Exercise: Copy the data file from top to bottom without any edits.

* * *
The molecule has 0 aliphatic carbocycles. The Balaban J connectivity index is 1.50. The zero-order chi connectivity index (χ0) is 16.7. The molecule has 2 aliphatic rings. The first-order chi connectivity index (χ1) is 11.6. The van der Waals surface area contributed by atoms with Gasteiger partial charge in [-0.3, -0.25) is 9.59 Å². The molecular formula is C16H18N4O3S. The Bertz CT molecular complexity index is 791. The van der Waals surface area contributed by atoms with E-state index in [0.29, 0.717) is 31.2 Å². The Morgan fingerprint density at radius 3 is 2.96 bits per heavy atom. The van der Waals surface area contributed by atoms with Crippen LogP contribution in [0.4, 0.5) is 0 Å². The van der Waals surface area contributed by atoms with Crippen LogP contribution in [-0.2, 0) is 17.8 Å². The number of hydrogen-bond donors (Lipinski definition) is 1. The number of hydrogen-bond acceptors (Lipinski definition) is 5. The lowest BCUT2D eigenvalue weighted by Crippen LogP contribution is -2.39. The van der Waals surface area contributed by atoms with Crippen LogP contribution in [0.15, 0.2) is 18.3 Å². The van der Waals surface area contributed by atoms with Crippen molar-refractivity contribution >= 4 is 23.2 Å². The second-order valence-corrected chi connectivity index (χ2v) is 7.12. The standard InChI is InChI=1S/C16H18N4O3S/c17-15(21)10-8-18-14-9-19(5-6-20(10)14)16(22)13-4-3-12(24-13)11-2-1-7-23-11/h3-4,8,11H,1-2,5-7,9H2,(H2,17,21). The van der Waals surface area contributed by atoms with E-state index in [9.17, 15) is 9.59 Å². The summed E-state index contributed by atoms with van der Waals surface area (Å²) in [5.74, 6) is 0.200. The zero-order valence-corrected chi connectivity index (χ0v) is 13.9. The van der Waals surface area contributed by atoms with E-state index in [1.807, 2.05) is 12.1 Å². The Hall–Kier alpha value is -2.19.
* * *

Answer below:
The molecule has 0 aliphatic carbocycles. The Balaban J connectivity index is 1.50. The zero-order chi connectivity index (χ0) is 16.7. The molecule has 2 aliphatic rings. The first-order chi connectivity index (χ1) is 11.6. The van der Waals surface area contributed by atoms with Gasteiger partial charge in [-0.3, -0.25) is 9.59 Å². The molecular formula is C16H18N4O3S. The Bertz CT molecular complexity index is 791. The van der Waals surface area contributed by atoms with E-state index in [0.29, 0.717) is 31.2 Å². The Morgan fingerprint density at radius 3 is 2.96 bits per heavy atom. The van der Waals surface area contributed by atoms with Crippen LogP contribution in [0.4, 0.5) is 0 Å². The van der Waals surface area contributed by atoms with Crippen LogP contribution in [-0.2, 0) is 17.8 Å². The number of hydrogen-bond donors (Lipinski definition) is 1. The number of hydrogen-bond acceptors (Lipinski definition) is 5. The lowest BCUT2D eigenvalue weighted by Crippen LogP contribution is -2.39. The van der Waals surface area contributed by atoms with Crippen LogP contribution in [0.15, 0.2) is 18.3 Å². The van der Waals surface area contributed by atoms with Crippen molar-refractivity contribution >= 4 is 23.2 Å². The second-order valence-corrected chi connectivity index (χ2v) is 7.12. The standard InChI is InChI=1S/C16H18N4O3S/c17-15(21)10-8-18-14-9-19(5-6-20(10)14)16(22)13-4-3-12(24-13)11-2-1-7-23-11/h3-4,8,11H,1-2,5-7,9H2,(H2,17,21). The van der Waals surface area contributed by atoms with E-state index in [9.17, 15) is 9.59 Å². The summed E-state index contributed by atoms with van der Waals surface area (Å²) in [5.74, 6) is 0.200. The zero-order valence-corrected chi connectivity index (χ0v) is 13.9. The van der Waals surface area contributed by atoms with E-state index in [1.807, 2.05) is 12.1 Å². The Hall–Kier alpha value is -2.19.